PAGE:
California lawmaker who relaxed punishments for sex offenders proposes mandatory 'Drag Queen 101' class for K-12 students

"This guy just gave me a bill idea: Offering Drag Queen 101 as part of the K-12 curriculum. Attending Drag Queen Story Time will satisfy the requirement."

Hannah Nightingale Washington DC

In response to a Texas state representative announcing that he will file legislation to ban drag shows from having children in their audience, California state senator Scott Wiener proposed offering drag queen curriculum in schools.

Responding to a tweet from Rep. Bryan Slaton of Texas in which he announced the legislation, Wiener wrote, "This guy just gave me a bill idea: Offering Drag Queen 101 as part of the K-12 curriculum. Attending Drag Queen Story Time will satisfy the requirement."

Slaton wrote that "drag shows are no place for a child."

"The events of this past weekend were horrifying and show a disturbing trend in which perverted adults are obsessed with sexualizing young children," Slaton wrote.

The announcement came in response to a "family friendly" drag show that was held in Houston over the weekend, where children were allowed to take the stage and perform at the bar.

The event, held at Mr. Misster, was called "Drag the Kids to Pride."

In 2020, Wiener authored a bill that would "end discrimination against LGBTQ young people" by providing exemptions from the sex offender registry.

The bill, SB 145, made exemptions for people who were convicted of "certain offenses" as long as the person convicted is no more than 10 years older than the minor, with the minor being no younger than 14.

"This bill would exempt from mandatory registration under the act a person convicted of certain offenses involving minors if the person is not more than 10 years older than the minor and if that offense is the only one requiring the person to register," the bill text reads.

"It’s appalling that in 2020, California continues to discriminate against LGBTQ people, by mandating that LGBTQ young people be placed on the sex offender registry in situations where straight people aren’t required to be placed on the registry," Wiener said shortly before the bill was signed, according to the LA Times.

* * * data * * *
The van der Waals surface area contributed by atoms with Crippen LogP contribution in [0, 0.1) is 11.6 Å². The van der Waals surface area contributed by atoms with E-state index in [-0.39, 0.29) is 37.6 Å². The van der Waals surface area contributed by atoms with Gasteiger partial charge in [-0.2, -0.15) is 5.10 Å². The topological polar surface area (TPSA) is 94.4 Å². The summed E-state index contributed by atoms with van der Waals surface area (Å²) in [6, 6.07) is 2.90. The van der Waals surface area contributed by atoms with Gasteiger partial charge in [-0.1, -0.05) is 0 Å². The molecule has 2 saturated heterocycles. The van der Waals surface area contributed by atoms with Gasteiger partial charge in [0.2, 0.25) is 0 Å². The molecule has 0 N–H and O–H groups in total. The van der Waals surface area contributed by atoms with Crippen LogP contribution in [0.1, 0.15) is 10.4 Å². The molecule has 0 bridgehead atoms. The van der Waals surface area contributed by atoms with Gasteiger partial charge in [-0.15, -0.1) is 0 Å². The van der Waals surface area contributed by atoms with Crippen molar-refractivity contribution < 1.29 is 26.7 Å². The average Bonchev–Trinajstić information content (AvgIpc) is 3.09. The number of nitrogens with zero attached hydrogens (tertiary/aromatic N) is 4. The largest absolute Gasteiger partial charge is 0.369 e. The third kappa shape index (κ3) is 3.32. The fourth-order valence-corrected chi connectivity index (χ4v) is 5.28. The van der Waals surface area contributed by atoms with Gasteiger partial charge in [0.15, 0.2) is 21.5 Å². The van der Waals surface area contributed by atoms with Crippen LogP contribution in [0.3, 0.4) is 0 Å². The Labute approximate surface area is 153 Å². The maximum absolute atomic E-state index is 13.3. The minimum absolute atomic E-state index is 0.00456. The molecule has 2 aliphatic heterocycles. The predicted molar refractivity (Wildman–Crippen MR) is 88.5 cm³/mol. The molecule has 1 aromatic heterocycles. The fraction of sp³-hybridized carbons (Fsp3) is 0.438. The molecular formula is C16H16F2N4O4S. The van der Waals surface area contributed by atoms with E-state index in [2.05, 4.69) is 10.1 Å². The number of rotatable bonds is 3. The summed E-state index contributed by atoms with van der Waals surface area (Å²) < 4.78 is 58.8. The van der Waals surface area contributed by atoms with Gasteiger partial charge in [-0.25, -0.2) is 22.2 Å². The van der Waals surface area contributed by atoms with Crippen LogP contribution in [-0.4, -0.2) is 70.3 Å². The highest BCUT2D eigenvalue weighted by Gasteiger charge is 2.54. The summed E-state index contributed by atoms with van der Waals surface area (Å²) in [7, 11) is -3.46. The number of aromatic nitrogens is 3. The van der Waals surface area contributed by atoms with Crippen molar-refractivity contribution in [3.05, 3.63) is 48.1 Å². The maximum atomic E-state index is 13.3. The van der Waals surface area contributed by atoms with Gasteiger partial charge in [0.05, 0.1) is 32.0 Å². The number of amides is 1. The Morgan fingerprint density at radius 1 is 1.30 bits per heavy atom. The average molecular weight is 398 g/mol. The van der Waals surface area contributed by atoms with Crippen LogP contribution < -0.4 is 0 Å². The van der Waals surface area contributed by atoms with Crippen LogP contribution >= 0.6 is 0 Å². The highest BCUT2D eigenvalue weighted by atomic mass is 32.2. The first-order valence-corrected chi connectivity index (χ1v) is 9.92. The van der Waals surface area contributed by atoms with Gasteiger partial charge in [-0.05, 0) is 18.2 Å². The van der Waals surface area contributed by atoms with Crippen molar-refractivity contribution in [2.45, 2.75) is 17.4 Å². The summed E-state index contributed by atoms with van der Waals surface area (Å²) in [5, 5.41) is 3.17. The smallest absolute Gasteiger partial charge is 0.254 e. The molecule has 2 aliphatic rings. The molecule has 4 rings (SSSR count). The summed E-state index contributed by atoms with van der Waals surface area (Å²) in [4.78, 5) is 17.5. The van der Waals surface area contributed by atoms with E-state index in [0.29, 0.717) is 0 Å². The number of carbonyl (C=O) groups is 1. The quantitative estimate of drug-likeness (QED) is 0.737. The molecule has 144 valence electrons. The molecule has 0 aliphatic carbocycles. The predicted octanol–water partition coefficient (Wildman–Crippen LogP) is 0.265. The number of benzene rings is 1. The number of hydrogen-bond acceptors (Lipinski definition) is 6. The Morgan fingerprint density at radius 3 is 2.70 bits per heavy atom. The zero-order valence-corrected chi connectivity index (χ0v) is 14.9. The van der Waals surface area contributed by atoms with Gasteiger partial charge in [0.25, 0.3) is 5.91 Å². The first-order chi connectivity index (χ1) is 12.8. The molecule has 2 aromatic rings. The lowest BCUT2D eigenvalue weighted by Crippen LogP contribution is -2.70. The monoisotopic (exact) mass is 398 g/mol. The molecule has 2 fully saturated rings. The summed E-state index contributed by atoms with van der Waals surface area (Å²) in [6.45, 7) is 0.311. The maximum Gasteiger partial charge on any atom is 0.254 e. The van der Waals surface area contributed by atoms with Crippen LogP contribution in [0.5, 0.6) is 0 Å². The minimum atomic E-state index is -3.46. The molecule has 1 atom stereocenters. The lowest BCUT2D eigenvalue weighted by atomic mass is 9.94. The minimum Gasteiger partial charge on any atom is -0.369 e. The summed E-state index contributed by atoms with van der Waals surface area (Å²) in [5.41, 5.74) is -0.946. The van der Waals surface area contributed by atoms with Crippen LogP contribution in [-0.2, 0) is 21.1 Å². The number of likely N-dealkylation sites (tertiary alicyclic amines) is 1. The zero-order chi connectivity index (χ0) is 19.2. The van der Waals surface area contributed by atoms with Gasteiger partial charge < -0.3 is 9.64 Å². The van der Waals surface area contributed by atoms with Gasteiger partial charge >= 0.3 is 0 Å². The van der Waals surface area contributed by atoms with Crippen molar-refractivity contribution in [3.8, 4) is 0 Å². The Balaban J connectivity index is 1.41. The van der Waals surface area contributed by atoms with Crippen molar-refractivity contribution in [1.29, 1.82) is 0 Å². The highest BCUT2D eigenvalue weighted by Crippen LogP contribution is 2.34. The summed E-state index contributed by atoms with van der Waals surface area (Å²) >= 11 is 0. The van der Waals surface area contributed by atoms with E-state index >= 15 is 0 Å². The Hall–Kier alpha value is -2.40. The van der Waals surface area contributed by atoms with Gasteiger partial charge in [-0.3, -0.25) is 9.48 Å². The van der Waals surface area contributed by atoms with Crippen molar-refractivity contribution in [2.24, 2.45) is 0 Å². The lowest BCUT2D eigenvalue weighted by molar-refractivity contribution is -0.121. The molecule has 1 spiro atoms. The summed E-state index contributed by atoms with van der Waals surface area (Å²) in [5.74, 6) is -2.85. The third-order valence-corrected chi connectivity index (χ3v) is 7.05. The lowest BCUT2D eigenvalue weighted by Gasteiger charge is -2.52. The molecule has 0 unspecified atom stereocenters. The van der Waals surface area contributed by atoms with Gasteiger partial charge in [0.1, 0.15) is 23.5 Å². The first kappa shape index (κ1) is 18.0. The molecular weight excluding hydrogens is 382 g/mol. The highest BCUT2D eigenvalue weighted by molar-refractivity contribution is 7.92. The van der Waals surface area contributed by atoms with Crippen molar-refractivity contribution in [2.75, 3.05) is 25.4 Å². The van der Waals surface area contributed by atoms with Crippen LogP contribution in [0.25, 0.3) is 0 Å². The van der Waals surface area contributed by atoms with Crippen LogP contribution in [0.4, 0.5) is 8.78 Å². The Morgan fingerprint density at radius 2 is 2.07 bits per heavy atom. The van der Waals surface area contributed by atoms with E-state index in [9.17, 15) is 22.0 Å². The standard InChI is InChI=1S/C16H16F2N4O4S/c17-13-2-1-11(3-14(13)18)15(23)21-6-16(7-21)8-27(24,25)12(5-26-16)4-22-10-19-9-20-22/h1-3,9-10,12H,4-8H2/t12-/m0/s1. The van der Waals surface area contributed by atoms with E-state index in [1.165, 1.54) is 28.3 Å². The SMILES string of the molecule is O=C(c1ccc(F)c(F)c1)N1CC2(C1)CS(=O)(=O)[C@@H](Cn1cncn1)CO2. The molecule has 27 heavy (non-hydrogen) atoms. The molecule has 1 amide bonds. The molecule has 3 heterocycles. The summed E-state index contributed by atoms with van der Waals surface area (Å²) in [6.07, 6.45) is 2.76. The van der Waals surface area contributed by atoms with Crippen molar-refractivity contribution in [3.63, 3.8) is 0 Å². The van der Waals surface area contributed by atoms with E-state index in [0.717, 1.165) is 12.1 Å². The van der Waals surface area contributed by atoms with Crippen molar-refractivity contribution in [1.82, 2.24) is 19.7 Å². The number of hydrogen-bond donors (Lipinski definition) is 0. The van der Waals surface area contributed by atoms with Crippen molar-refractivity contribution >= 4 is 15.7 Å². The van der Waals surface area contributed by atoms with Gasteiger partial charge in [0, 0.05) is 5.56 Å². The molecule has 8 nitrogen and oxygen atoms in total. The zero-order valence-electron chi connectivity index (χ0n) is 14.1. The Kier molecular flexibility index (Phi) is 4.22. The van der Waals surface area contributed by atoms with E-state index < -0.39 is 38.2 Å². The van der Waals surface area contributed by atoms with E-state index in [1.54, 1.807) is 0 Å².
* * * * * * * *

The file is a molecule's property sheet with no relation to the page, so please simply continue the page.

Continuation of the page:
"SB 145 simply ends that discrimination by treating LGBTQ young people the exact same way that straight young people have been treated since 1944."

Wiener, alongside fellow state senator Todd Gloria, also authored a bill that passed back in 2017 that removes federal penalties and prison time for people that knowingly expose a sexual partner to HIV.

More recently, Wiener authored a bill that would authorize the creation of "safe consumption sites" within cities and counties. At these sites, people would be allowed to use illegal narcotics under the supervision of trained staff, who could administer the necessary medications needed in the case of an overdose.

Wiener said on Twitter, "Safe consumption sites are a proven strategy to reduce overdose deaths & infections & help get people into recovery."

A few months following the Wi Spa incident in Los Angeles, in which a group of women expressed their complaints that a man who identifies as a woman exposed themselves in the women’s section of the spa.

According to The Post Millennial’s editor-at-large Andy Ngo who spoke with Darren Agee Merager, the person at the center of the Wi Spa incident, Merager said that she had been in contact with Wiener in regards to changing laws surrounding indecent exposure in cases of transgender individuals.

Ngo wrote, "Merager says she is speaking with progressive California lawmakers, like state senator Scott Wiener, in the hope that they change state law to better protect trans people."


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